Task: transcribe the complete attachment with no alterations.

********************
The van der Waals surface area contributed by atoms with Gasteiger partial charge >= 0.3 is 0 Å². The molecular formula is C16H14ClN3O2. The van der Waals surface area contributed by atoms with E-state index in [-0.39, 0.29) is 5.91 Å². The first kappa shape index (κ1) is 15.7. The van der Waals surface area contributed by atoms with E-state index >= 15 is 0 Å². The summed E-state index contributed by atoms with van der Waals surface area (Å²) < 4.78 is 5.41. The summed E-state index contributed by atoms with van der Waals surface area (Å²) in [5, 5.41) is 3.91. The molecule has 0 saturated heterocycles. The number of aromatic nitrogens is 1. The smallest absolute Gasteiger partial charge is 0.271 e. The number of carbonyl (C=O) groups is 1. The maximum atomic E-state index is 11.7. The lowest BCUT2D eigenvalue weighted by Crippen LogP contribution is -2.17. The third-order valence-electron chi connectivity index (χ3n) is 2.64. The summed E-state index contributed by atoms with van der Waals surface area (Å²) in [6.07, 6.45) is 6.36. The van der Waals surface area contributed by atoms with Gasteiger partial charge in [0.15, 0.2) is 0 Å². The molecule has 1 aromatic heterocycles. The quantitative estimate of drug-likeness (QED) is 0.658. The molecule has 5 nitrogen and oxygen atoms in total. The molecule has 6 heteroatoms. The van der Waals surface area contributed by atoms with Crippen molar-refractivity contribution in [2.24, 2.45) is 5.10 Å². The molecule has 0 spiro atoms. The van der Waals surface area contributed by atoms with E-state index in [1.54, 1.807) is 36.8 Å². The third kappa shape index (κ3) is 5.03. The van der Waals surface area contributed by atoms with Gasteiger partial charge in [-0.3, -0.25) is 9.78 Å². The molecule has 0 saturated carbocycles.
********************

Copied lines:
The van der Waals surface area contributed by atoms with Gasteiger partial charge >= 0.3 is 0 Å². The molecular formula is C16H14ClN3O2. The van der Waals surface area contributed by atoms with E-state index in [-0.39, 0.29) is 5.91 Å². The first kappa shape index (κ1) is 15.7. The van der Waals surface area contributed by atoms with E-state index >= 15 is 0 Å². The summed E-state index contributed by atoms with van der Waals surface area (Å²) < 4.78 is 5.41. The summed E-state index contributed by atoms with van der Waals surface area (Å²) in [5, 5.41) is 3.91. The molecule has 0 saturated heterocycles. The number of aromatic nitrogens is 1. The smallest absolute Gasteiger partial charge is 0.271 e. The number of carbonyl (C=O) groups is 1. The maximum atomic E-state index is 11.7. The lowest BCUT2D eigenvalue weighted by Crippen LogP contribution is -2.17. The third-order valence-electron chi connectivity index (χ3n) is 2.64. The summed E-state index contributed by atoms with van der Waals surface area (Å²) in [6.07, 6.45) is 6.36. The van der Waals surface area contributed by atoms with Gasteiger partial charge in [0.15, 0.2) is 0 Å². The molecule has 1 aromatic heterocycles. The quantitative estimate of drug-likeness (QED) is 0.658. The molecule has 5 nitrogen and oxygen atoms in total. The molecule has 6 heteroatoms. The van der Waals surface area contributed by atoms with Crippen molar-refractivity contribution in [2.24, 2.45) is 5.10 Å². The molecule has 0 spiro atoms. The van der Waals surface area contributed by atoms with E-state index in [1.54, 1.807) is 36.8 Å². The third kappa shape index (κ3) is 5.03. The van der Waals surface area contributed by atoms with Gasteiger partial charge in [-0.3, -0.25) is 9.78 Å². The molecule has 0 saturated carbocycles.